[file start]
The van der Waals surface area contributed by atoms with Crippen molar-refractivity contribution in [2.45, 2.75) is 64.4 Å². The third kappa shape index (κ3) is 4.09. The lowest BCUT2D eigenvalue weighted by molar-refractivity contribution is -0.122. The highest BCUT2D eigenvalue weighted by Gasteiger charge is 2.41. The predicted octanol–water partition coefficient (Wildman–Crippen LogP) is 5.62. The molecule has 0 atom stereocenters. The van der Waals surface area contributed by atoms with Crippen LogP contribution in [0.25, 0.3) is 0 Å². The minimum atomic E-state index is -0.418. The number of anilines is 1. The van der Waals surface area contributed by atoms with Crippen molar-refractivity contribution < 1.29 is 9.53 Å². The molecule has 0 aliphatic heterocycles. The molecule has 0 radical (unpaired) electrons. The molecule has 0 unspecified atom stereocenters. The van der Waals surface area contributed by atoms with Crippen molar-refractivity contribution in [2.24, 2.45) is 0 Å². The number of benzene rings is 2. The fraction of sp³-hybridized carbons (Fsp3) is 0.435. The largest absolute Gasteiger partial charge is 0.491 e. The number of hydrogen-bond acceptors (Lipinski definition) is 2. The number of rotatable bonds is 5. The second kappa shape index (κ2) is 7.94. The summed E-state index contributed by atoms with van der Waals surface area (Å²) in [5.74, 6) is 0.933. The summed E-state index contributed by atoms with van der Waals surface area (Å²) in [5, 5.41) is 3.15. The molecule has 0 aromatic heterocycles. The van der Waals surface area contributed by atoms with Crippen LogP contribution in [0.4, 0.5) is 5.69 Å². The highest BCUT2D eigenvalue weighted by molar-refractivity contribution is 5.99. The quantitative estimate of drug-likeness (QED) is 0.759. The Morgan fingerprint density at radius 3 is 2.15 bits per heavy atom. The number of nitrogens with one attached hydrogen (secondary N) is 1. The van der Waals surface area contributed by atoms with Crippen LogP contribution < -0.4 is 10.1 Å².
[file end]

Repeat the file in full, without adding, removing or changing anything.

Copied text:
The van der Waals surface area contributed by atoms with Crippen molar-refractivity contribution in [2.45, 2.75) is 64.4 Å². The third kappa shape index (κ3) is 4.09. The lowest BCUT2D eigenvalue weighted by molar-refractivity contribution is -0.122. The highest BCUT2D eigenvalue weighted by Gasteiger charge is 2.41. The predicted octanol–water partition coefficient (Wildman–Crippen LogP) is 5.62. The molecule has 0 atom stereocenters. The van der Waals surface area contributed by atoms with Crippen LogP contribution in [0.25, 0.3) is 0 Å². The minimum atomic E-state index is -0.418. The number of anilines is 1. The van der Waals surface area contributed by atoms with Crippen molar-refractivity contribution < 1.29 is 9.53 Å². The molecule has 0 aliphatic heterocycles. The molecule has 0 radical (unpaired) electrons. The molecule has 0 unspecified atom stereocenters. The van der Waals surface area contributed by atoms with Crippen molar-refractivity contribution in [2.24, 2.45) is 0 Å². The number of benzene rings is 2. The fraction of sp³-hybridized carbons (Fsp3) is 0.435. The largest absolute Gasteiger partial charge is 0.491 e. The number of hydrogen-bond acceptors (Lipinski definition) is 2. The number of rotatable bonds is 5. The second kappa shape index (κ2) is 7.94. The summed E-state index contributed by atoms with van der Waals surface area (Å²) in [5.74, 6) is 0.933. The summed E-state index contributed by atoms with van der Waals surface area (Å²) in [5, 5.41) is 3.15. The molecule has 0 aromatic heterocycles. The van der Waals surface area contributed by atoms with Crippen LogP contribution in [0.4, 0.5) is 5.69 Å². The highest BCUT2D eigenvalue weighted by molar-refractivity contribution is 5.99. The quantitative estimate of drug-likeness (QED) is 0.759. The Morgan fingerprint density at radius 3 is 2.15 bits per heavy atom. The number of nitrogens with one attached hydrogen (secondary N) is 1. The van der Waals surface area contributed by atoms with Crippen LogP contribution < -0.4 is 10.1 Å².